Get Enquiry

Whooping Cough

Application Details :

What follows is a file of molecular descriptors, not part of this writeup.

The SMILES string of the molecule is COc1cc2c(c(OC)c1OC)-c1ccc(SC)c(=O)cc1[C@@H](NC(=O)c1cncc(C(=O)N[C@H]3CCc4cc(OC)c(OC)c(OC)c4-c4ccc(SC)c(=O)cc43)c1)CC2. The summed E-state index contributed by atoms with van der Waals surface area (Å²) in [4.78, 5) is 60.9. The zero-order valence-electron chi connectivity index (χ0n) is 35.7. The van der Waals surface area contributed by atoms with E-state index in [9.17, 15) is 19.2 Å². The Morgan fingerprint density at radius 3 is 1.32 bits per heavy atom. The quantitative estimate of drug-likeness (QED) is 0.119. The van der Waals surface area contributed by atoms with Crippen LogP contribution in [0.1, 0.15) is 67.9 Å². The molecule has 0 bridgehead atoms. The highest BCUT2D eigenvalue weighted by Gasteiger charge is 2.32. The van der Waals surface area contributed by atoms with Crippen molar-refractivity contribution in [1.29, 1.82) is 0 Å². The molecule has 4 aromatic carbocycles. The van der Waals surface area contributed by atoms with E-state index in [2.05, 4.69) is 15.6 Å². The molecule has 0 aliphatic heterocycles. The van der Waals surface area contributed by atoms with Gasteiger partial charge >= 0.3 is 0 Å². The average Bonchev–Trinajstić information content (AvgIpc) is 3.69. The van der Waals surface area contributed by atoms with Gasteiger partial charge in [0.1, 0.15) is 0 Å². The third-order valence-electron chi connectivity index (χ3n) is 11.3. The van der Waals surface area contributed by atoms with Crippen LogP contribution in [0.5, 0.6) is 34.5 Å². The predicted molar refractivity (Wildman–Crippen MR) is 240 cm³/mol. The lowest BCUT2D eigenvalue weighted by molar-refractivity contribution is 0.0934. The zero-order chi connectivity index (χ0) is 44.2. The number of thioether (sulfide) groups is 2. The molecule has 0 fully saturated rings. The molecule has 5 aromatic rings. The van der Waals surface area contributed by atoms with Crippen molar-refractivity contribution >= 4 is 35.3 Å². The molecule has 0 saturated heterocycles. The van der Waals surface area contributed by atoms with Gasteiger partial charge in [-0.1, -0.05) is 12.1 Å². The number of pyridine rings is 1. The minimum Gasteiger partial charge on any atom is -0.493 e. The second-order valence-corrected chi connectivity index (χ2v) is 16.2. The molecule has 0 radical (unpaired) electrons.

Bordetella pertussis is a highly contagious respiratory disease that causes whooping cough, usually referred to as pertussis. It can cause breathing difficulties because to its intense coughing fits, and it poses a particular risk to newborns and young children. The characteristic "whoop" sound that people frequently make while they are gasping for air during a coughing fit is where the term "whooping cough" originates. Common cold-like symptoms, such as a runny nose, light cough, and low-grade fever, are usually the first to appear. But after a week or two, the cough gets worse and can even turn into violent, bursts of coughing. An individual may cough violently and repeatedly during a coughing fit, frequently to the point of fatigue or vomiting. The coughing fits might be so bad that the person's face gets red or purple from the struggle to breathe. The recognizable "whooping" sound may be made after the fit as the sufferer tries to take a deep breath. The effect of whooping cough on newborns, especially those too young to receive a full vaccination, is one of the disease's most worrisome features. Serious side effects in babies might include pneumonia, convulsions, and even death. Because of this, vaccination is essential for both personal protection and halting the disease's spread to susceptible groups. The DTaP vaccine, which combines the tetanus and diphtheria vaccinations, is usually administered along with the pertussis vaccination. It is advised that children receive the vaccination in five doses, beginning at two months of age and continuing until they are four to six years old. In order to preserve immunity, adults and adolescents should also have the Tdap booster shot. Whooping cough epidemics persist despite vaccination attempts, occasionally as a result of diminishing protection in older children and adults. When an outbreak occurs, it has the potential to spread quickly throughout populations, particularly in settings like childcare facilities and schools. Antibiotics are frequently used in whooping cough treatment to assist lessen the intensity and length of symptoms. But when administered early in the course of the illness, these work best. Additionally helpful in managing symptoms is supportive care, which includes using a humidifier, getting plenty of rest, and drinking lots of water.